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Back When We Were Grownups: A Novel Hardcover – 2001


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Product Details

  • Hardcover
  • Publisher: Alfred a Knopf Inc; 1st Edition edition (2001)
  • Language: English
  • ISBN-10: 0375412530
  • ISBN-13: 978-0375412530
  • Product Dimensions: 16.7 x 2.9 x 24.2 cm
  • Shipping Weight: 590 g
  • Average Customer Review: 3.7 out of 5 stars  See all reviews (182 customer reviews)
  • Amazon Bestsellers Rank: #1,119,009 in Books (See Top 100 in Books)

Product Description

"Once upon a time, there was a woman who discovered that she had turned into the wrong person." So Anne Tyler opens this irresistible new novel. -excerpted from novel hard cover jacket

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Customer Reviews

3.7 out of 5 stars

Most helpful customer reviews

Format: Paperback
I think I've broken down the Anne Tyler formula. Novels which are narrated by male characters are instant classics, books to be read a hundred times and enjoyed letter by letter. Novels from the POV of female characters are excellent -- but just not quite as memorable.
My introduction to Anne Tyler came with "Accidental Tourist", and since then I rate "Saint Maybe" and "A Patchwork Planet" as two of my favorite books of all time. Tyler gets inside the heads of her male characters with alarming humor and accuracy. I am less fond of the women of "Ladder of Years" and "Breathing Lessons" -- and now, of "Back When We Were Grownups" -- although I still rate them as fine books. Perhaps, as a guy, I just can't bring enough to the table to appreciate the insights and sentiments.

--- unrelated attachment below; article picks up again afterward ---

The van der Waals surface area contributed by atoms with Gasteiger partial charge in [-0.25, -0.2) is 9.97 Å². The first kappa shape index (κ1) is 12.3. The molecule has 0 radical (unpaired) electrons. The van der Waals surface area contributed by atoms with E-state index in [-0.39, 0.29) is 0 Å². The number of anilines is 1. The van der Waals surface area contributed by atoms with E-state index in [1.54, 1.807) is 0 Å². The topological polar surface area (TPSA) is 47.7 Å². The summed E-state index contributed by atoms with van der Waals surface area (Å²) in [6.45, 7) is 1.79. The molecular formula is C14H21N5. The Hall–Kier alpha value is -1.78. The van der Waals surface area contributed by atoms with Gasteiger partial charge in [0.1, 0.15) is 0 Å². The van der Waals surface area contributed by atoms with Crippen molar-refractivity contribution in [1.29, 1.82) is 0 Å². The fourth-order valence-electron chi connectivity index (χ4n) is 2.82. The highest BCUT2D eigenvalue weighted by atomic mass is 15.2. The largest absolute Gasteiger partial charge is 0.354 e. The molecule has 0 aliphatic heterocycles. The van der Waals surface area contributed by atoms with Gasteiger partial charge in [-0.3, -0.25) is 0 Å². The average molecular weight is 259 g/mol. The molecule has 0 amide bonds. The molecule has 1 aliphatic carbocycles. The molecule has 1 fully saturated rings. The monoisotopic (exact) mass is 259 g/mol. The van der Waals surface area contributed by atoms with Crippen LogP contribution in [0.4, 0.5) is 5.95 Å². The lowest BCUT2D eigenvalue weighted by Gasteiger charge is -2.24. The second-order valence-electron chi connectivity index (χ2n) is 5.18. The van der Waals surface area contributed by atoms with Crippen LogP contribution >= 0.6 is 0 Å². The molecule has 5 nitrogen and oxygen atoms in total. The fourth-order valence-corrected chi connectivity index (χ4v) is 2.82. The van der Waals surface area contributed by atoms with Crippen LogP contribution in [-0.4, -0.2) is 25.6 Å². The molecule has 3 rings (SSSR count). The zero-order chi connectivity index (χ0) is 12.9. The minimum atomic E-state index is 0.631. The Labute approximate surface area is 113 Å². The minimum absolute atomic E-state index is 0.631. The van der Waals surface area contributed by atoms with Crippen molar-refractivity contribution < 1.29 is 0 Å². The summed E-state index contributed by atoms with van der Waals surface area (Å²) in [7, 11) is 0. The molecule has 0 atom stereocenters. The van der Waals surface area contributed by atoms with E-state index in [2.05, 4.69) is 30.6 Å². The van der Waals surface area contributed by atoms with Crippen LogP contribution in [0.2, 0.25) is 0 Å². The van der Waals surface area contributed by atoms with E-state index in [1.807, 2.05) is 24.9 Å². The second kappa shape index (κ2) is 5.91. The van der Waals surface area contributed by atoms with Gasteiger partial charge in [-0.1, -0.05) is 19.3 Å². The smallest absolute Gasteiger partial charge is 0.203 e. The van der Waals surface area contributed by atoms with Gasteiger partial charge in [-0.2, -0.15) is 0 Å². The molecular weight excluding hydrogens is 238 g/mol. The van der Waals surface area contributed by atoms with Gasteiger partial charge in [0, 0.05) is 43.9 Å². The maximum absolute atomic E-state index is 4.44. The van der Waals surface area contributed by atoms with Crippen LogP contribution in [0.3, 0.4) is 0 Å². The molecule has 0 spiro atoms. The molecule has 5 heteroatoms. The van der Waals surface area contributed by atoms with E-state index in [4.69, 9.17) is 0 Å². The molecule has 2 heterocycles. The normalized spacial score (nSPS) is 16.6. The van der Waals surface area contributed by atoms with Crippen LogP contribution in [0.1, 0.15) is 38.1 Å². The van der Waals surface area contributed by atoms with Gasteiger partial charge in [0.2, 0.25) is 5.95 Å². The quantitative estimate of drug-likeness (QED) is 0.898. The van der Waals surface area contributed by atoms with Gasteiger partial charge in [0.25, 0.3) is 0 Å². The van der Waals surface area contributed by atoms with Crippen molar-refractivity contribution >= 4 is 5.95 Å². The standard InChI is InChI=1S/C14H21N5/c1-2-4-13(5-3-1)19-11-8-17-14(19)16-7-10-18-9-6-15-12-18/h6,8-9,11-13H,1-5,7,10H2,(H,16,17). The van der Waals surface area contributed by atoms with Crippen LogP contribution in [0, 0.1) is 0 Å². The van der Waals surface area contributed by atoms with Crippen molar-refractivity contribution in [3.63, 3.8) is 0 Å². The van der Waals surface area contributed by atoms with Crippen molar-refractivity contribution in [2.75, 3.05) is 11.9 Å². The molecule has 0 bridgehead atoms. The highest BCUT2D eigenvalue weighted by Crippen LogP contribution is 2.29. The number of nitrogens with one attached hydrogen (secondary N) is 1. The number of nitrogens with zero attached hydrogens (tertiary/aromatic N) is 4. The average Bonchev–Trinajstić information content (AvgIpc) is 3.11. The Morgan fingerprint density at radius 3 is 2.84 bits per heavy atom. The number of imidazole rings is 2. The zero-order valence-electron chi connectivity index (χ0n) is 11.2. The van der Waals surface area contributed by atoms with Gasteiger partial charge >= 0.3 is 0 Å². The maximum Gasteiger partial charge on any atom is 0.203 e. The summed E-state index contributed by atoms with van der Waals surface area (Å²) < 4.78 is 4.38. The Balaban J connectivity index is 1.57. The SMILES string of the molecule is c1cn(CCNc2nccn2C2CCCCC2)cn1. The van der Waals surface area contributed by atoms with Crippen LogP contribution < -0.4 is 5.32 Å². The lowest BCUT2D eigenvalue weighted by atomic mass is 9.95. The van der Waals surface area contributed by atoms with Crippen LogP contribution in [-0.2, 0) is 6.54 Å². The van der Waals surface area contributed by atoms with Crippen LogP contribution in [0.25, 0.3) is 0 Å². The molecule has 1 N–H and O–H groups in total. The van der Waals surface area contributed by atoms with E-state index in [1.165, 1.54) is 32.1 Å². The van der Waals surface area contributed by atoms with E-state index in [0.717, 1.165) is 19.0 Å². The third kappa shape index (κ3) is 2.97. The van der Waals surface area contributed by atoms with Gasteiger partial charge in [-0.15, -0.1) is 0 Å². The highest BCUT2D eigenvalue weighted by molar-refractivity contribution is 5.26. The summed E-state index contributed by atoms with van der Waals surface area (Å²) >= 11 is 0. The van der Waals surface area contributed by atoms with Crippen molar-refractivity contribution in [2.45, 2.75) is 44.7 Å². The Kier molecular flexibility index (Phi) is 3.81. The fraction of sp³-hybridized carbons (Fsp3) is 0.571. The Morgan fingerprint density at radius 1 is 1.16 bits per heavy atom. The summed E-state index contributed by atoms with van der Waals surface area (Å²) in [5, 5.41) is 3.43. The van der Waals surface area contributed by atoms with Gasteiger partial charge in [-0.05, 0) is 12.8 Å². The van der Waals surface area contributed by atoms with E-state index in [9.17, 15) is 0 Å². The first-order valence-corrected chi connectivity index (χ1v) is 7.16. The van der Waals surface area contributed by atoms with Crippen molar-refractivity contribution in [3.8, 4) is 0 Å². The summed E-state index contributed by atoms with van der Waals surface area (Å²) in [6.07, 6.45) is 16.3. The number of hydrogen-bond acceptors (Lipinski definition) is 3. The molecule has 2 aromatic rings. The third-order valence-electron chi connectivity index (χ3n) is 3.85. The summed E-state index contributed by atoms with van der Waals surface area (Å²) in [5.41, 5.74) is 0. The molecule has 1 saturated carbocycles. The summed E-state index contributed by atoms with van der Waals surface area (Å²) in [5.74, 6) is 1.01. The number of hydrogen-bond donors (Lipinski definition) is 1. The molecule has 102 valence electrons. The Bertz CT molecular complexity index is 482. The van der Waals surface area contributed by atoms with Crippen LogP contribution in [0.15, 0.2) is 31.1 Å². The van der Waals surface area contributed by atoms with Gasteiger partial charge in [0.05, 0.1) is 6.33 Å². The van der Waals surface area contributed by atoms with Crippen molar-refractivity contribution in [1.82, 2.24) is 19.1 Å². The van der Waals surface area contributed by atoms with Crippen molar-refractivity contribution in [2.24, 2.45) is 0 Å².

"Grownups" is a bit predictable, as if it followed the same chapter outline as Tyler's last six or seven books. There they are, in all the expected places: Rebecca, the main character who feels she hasn't become the person she always wanted to be; the annoying extended family, with bizarre names (NoNo, Biddy, and Patch -- who for good measure marries a man named Jeep); Rebecca's reluctant relationship with her off-kilter ex-boyfriend; the reluctant parting of ways late in the day; and then finally Rebecca's inevitable acceptance of just who she is, warts and all.
Rebecca's a memorable character, and so are some of the other Davitch family members (especially Poppy, the centegenarian uncle). But my greatest sympathies lay with Will, Rebecca's once and future boyfriend, the insular college professor with the troubled daughter and the completely astray domestic life. There was a time when this book could have been about Will (and it was "The Accidental Tourist"). Instead, Will comes and goes, sometimes funny and sometimes poignant, and at the end of the day I almost wished the book had been about him, instead.
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Format: Paperback
Rebecca Davitch is 53 years old, widowed and rethinking her chosen path. Surrounded by family on more occasions then not, she is the instigator of parties and the glue that holds them all together. Parties have become a business for her over the years, and she is about to give the party of the century for Poppy, her aging relative and roommate who is about to turn 100 this year.